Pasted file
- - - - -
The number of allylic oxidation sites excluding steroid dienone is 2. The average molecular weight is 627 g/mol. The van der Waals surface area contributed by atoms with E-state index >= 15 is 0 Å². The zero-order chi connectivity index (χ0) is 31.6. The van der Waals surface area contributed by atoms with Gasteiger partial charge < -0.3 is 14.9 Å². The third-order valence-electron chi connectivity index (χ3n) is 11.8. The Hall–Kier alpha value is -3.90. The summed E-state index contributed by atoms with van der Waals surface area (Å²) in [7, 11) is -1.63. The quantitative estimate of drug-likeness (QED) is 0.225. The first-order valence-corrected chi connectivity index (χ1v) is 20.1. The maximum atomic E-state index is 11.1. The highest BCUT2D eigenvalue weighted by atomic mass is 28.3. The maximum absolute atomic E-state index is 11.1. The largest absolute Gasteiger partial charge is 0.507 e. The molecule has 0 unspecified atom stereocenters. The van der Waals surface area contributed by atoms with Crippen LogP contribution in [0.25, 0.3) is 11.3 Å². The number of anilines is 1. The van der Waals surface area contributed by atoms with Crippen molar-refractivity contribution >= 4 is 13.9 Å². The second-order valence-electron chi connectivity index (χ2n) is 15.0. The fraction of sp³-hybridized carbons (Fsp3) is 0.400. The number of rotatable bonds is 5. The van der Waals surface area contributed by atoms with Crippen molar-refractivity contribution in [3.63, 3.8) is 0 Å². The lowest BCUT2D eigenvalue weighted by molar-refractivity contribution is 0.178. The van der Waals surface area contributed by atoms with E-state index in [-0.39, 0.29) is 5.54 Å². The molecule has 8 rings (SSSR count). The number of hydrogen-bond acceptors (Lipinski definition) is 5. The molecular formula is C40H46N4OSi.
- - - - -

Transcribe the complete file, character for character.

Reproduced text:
The number of allylic oxidation sites excluding steroid dienone is 2. The average molecular weight is 627 g/mol. The van der Waals surface area contributed by atoms with E-state index >= 15 is 0 Å². The zero-order chi connectivity index (χ0) is 31.6. The van der Waals surface area contributed by atoms with Gasteiger partial charge < -0.3 is 14.9 Å². The third-order valence-electron chi connectivity index (χ3n) is 11.8. The Hall–Kier alpha value is -3.90. The summed E-state index contributed by atoms with van der Waals surface area (Å²) in [7, 11) is -1.63. The quantitative estimate of drug-likeness (QED) is 0.225. The first-order valence-corrected chi connectivity index (χ1v) is 20.1. The maximum atomic E-state index is 11.1. The highest BCUT2D eigenvalue weighted by atomic mass is 28.3. The maximum absolute atomic E-state index is 11.1. The largest absolute Gasteiger partial charge is 0.507 e. The molecule has 0 unspecified atom stereocenters. The van der Waals surface area contributed by atoms with Crippen LogP contribution in [0.25, 0.3) is 11.3 Å². The number of anilines is 1. The van der Waals surface area contributed by atoms with Crippen molar-refractivity contribution >= 4 is 13.9 Å². The second-order valence-electron chi connectivity index (χ2n) is 15.0. The fraction of sp³-hybridized carbons (Fsp3) is 0.400. The number of rotatable bonds is 5. The van der Waals surface area contributed by atoms with Crippen molar-refractivity contribution in [3.63, 3.8) is 0 Å². The lowest BCUT2D eigenvalue weighted by molar-refractivity contribution is 0.178. The van der Waals surface area contributed by atoms with E-state index in [-0.39, 0.29) is 5.54 Å². The molecule has 8 rings (SSSR count). The number of hydrogen-bond acceptors (Lipinski definition) is 5. The molecular formula is C40H46N4OSi.